{
public function getFilters(): array
{
return [
... lines 14 - 16
new TwigFilter('parse_markdown', [$this, 'parseMarkdown']),
];
}
... lines 20 - 24
}

Remove getFunctions(): we don't need that.

Below, rename doSomething() to parseMarkdown(). And for now, just return TEST:

... lines 1 - 8
class MarkdownExtension extends AbstractExtension
{
... lines 11 - 20
public function parseMarkdown($value)
{
return 'TEST';
}
}

Let's do this! In show.html.twig, change to use the new parse_markdown filter:

... lines 1 - 4
{% block body %}
<div class="container">
... lines 7 - 36
<ul class="list-unstyled">
{% for answer in answers %}
<li class="mb-4">
<div class="d-flex justify-content-center">
... lines 41 - 43
<div class="mr-3 pt-2">
{{ answer|parse_markdown }}
... line 46
</div>
... lines 48 - 52
</div>
</li>
{% endfor %}
</ul>
</div>
{% endblock %}

Moment of truth! Spin over to your browser and refresh. Our new filter works!

Of course, TEST isn't a great answer to a question, so let's make the Twig extension use MarkdownHelper. Once again, we find ourselves in a familiar spot: we're inside of a service and we need access to another service. Yep, it's dependency injection to the rescue! Create the public function __construct() with one argument: MarkdownHelper $markdownHelper. I'll hit Alt+Enter and go to "Initialize properties" to create that property and set it below:

... lines 1 - 4
use App\Service\MarkdownHelper;
... lines 6 - 9
class MarkdownExtension extends AbstractExtension
{
private $markdownHelper;
public function __construct(MarkdownHelper $markdownHelper)
{
$this->markdownHelper = $markdownHelper;
}
... lines 18 - 32
}

Inside the method, thanks to our hard work of centralizing our logic into MarkdownHelper, this couldn't be easier: return $this->markdownHelper->parse($value):

... lines 1 - 9
class MarkdownExtension extends AbstractExtension
{
... lines 12 - 28
public function parseMarkdown($value)
{
return $this->markdownHelper->parse($value);
}
}

$value will be whatever "thing" is being piped into the filter: the answer text in this case.

Ok, it should work! When we refresh... hmm. It's parsing through Markdown but Twig is output escaping it. Twig output escapes everything you print and we fixed this earlier by using the raw filter to tell Twig to not do that.

But there's another solution: we can tell Twig that the parse_markdown filter is "safe" and doesn't need escaping. To do that, add a 3rd argument to TwigFilter: an array with 'is_safe' => ['html']:

... lines 1 - 9
class MarkdownExtension extends AbstractExtension
{
... lines 12 - 18
public function getFilters(): array
{
return [
// If your filter generates SAFE HTML, you should add a third
// parameter: ['is_safe' => ['html']]
// Reference: https://twig.symfony.com/doc/2.x/advanced.html#automatic-escaping
new TwigFilter('parse_markdown', [$this, 'parseMarkdown'], ['is_safe' => ['html']]),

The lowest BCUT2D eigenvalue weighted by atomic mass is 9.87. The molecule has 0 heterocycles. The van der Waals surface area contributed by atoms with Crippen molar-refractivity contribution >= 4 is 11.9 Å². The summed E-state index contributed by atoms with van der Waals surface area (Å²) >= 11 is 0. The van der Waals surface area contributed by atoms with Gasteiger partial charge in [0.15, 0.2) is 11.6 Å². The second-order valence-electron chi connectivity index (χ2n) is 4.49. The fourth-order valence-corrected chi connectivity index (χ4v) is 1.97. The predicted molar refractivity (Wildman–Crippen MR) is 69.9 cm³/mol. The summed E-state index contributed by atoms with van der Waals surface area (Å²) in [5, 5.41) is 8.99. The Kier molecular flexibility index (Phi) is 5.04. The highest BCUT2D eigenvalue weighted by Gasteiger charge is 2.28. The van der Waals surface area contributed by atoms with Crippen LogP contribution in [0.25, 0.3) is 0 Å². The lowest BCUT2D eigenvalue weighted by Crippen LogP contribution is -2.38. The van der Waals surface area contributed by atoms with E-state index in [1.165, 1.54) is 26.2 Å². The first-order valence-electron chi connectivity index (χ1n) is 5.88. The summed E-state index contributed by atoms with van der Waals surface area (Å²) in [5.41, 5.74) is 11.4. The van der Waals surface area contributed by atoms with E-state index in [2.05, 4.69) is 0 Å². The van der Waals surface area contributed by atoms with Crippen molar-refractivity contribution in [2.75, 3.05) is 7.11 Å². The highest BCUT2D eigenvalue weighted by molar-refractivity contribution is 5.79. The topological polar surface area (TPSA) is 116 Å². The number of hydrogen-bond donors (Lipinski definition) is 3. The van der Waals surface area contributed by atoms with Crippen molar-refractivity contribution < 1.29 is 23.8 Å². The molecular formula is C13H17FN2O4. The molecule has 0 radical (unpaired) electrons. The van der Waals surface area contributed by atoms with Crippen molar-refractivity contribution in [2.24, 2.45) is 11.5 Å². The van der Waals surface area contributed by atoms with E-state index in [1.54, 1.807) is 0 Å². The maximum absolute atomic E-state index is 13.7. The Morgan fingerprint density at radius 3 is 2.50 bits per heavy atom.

];
}
... lines 28 - 32
}

That says: it is safe to print this value into HTML without escaping.

Oh, but in a real app, in parseMarkdown(), I would probably first call strip_tags on the $value argument to remove any HTML tags that a bad user may have entered into their answer there. Then we can safely use the final HTML.

Anyways, when we move over and refresh, it's perfect: a custom Twig filter that parses markdown and uses our cache system.

Friends! You rock! Congrats on finishing the Symfony Fundamental course! This was a lot of work and your reward is that everything else you do will make more sense and take less time to implement. Nice job.

In the next course, we're going to really take things up to the next level by adding a database layer so we can dynamically load real questions and real answers. And if you have a real question and want a real answer, we're always here for you down in the comments.

Alright friends - seeya next time!

Leave a comment!

  • 2020-06-22 Victor Bocharsky

    Hey Teo!

    Thank you for your interest in SymfonyCasts tutorials! Yes, it will be covered in the next course, but we're working on that course right now. It should be released next soon, most probably after we fully released VueJS course, but I don't have any estimations yet. For now, the related most recent course about DB is this one: https://symfonycasts.com/sc... - but it's based on Symfony 4. If you don't want to wait for Symfony 5 related course - you may follow Symfony 4 one. The concepts should be the same. And of course, if you will get stuck somewhere following that course -just leave us a comment below the video and we will try to help you moving forward.

    Cheers!

  • 2020-06-21 teo

    At the end it says in the next course we're gonna learn to use the database: where is that next course???

  • 2020-06-01 Diego Aguiar

    Hey Mamour Wane

    At the moment we don't have a Doctrine tutorial based on Symfony5 but we do have a couple you might be interested. These are based on Symfony4 but majority of the content is still relevant
    https://symfonycasts.com/sc...
    https://symfonycasts.com/sc...

    Cheers!

  • 2020-06-01 Mamour Wane

    Hello, can't find the next course about database ?